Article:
Jennifer Lopez came out with a new song this week called Ain’t Your Momma, for which we all rejoiced because, hey, why not throw another feminist anthem on the pile?! Unfortunately, Jenny from the block didn't quite deliver. Sure, there were quotes by Arquette, Steinem, and Clinton about the wage gap and gender equality (all supes fun, pop anthem material for sure), but the song ended up centering around her being upset with her lazy/emotionally distant boyfriend (with a whole lotta product placement to boot). Confused feminist over here.  


While Lopez appears in an array of American female cultural clichés throughout the video (50’s housewife, 60’s secretary, 80’s business woman), it plays a backdrop for lyrics like “Lucky to have these curves/Stop getting on my nerves/You still tryna ride this train?/ Cause things have gotta change.” Many have questioned whether the song is feminist-ing in the right direction, including publications like Refinery29, Bustle, Slate, and xoJane. Lots of critics are skeptical when feminism is given a seat at the mainstream kids' table because sometimes the "feminist message" is borne of a desire to be trendy instead of a desire to stick the patriarchy in that blender you see above and hit "pulverize."

One woman who does approve? HRC herself. In fact, Clinton retweeted the video, adding her own take: “@JLo Thanks for this. Women are so much more than the roles they’ve been assigned.”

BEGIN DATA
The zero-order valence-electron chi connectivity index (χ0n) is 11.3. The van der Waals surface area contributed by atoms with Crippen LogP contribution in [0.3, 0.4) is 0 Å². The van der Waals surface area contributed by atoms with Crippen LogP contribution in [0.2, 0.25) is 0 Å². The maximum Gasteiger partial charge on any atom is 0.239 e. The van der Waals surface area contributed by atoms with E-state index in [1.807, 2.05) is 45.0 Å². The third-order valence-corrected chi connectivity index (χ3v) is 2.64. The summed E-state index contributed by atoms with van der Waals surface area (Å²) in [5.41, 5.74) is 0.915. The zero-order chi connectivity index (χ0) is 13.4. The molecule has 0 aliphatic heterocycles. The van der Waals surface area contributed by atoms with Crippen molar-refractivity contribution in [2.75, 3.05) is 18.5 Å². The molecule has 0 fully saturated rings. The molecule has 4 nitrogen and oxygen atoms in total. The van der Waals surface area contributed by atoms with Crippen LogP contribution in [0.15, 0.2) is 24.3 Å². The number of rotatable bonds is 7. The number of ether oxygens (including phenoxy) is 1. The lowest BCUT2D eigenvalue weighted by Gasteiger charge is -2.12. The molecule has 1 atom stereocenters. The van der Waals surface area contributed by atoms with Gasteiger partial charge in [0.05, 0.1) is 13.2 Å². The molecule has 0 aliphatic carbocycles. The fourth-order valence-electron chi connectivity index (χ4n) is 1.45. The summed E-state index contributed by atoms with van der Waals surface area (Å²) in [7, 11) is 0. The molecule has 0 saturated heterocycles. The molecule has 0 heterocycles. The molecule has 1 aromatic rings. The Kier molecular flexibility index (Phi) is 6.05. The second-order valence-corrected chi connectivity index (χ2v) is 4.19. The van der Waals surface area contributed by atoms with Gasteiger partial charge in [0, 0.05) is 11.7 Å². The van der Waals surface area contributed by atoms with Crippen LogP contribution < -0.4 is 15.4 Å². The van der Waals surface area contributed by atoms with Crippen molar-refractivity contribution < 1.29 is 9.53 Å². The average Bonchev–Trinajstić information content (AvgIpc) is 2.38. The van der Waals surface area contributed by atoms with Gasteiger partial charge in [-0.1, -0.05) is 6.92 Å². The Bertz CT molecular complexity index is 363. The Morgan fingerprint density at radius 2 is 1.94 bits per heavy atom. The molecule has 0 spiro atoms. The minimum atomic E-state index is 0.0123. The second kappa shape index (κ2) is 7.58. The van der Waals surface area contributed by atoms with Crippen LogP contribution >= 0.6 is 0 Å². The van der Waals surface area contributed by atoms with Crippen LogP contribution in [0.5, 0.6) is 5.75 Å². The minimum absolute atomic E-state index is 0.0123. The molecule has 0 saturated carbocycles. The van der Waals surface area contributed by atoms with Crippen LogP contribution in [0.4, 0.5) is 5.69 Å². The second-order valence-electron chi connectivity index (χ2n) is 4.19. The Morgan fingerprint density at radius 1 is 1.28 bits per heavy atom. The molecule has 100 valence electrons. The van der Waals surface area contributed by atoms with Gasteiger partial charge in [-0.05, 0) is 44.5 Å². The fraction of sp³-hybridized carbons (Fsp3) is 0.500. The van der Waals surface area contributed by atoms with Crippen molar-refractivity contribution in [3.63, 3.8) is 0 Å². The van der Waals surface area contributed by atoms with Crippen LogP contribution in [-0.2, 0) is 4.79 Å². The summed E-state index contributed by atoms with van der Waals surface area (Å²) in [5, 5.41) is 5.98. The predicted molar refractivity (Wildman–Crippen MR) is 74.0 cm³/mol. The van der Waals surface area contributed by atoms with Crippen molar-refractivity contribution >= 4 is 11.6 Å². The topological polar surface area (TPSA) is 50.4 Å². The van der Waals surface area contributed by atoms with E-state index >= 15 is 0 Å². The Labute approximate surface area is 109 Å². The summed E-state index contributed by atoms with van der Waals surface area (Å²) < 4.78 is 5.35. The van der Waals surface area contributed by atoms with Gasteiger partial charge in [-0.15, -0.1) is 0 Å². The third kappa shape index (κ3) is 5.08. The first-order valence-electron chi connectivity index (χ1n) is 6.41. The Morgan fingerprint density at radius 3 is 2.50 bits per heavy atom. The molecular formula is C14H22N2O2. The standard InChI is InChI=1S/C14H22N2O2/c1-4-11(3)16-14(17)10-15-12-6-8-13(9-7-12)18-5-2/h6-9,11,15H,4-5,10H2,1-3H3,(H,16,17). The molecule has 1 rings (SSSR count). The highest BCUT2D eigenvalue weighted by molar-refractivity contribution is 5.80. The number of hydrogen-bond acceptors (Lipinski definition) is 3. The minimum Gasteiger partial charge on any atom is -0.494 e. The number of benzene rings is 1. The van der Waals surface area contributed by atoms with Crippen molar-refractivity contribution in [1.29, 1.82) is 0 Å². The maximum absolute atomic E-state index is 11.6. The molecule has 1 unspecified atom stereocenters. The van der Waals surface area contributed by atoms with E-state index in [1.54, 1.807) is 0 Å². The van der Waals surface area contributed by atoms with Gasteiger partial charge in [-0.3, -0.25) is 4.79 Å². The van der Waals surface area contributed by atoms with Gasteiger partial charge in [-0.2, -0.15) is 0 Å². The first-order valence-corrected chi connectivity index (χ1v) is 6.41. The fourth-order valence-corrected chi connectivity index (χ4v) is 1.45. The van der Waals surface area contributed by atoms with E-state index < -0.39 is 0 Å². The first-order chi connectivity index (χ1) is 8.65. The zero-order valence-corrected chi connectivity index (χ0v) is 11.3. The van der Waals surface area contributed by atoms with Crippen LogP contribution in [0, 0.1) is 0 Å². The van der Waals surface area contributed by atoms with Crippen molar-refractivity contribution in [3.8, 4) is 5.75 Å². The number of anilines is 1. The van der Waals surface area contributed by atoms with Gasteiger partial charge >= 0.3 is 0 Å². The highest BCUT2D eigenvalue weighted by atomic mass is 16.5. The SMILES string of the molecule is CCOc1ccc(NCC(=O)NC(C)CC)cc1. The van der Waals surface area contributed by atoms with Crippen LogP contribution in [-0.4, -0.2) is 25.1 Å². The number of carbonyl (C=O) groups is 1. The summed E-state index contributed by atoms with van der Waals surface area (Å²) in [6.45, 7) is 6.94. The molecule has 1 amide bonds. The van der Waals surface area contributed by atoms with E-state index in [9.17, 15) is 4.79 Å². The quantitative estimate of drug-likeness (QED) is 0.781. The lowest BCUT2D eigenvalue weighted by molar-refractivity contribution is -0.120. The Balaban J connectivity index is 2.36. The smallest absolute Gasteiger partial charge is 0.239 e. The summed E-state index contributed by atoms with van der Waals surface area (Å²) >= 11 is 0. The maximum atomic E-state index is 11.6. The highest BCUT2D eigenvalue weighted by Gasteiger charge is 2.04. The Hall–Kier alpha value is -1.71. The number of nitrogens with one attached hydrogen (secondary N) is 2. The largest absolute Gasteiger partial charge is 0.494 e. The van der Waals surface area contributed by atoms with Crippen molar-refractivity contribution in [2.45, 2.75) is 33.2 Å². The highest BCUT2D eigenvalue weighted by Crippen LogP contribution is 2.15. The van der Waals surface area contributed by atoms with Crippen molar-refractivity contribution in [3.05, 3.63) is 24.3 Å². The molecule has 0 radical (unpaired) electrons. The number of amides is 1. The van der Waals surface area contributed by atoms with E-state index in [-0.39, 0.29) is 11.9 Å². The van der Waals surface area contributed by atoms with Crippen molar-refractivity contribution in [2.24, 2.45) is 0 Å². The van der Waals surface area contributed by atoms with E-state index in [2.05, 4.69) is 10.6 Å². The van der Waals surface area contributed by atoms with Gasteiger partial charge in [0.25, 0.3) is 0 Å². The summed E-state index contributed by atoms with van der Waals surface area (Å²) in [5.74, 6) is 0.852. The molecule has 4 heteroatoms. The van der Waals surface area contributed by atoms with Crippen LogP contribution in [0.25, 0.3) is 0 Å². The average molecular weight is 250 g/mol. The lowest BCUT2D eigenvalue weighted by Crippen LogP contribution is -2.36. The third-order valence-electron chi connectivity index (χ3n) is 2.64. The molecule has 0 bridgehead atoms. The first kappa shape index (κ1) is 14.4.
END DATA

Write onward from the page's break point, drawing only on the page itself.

On Monday, Meghan Trainor released the video for her new single “Me Too.” The same day, she removed it. The reason? Photoshop-- lots of it-- and without her final say. What else is new, TBH.

Trainor took to her Snapchat to fill in her fans on the status of the video, and why she ultimately decided to take it down. “They photoshopped the crap out of me, and I’m so sick of it, and I’m over it, so I took it down until they fix it,” she said.

“My waist is not that teeny,” she continued. “I had a bomb waist that night, I don’t know why they didn’t like my waist, but I didn’t approve that video, and it went out for the world, so I’m embarrassed.”

Later that day, Trainor went on Bravo’s Watch What Happens Live! with Andy Cohen and talked more about her decision to re-release the video. A still shot of Trainor from the video appeared on screen during the interview, exhibiting her photoshopped waist. “Hold up, bring the cameras back to this beautiful waist,” Trainor said, standing up.

“I was so upset because I thought the fans were doing it online when they were screenshotting it, I was like, what’s going on?” Trainor told Cohen. “Then I saw my video, I was like, oh my god. It’s my own video. And I called the gods of Vevo and I said, ‘Take that down now.’”

Trainor has since approved a new version, which is out now.



What’s good, Calvin Klein? Jk jk, we know, highest form of flattery, etc.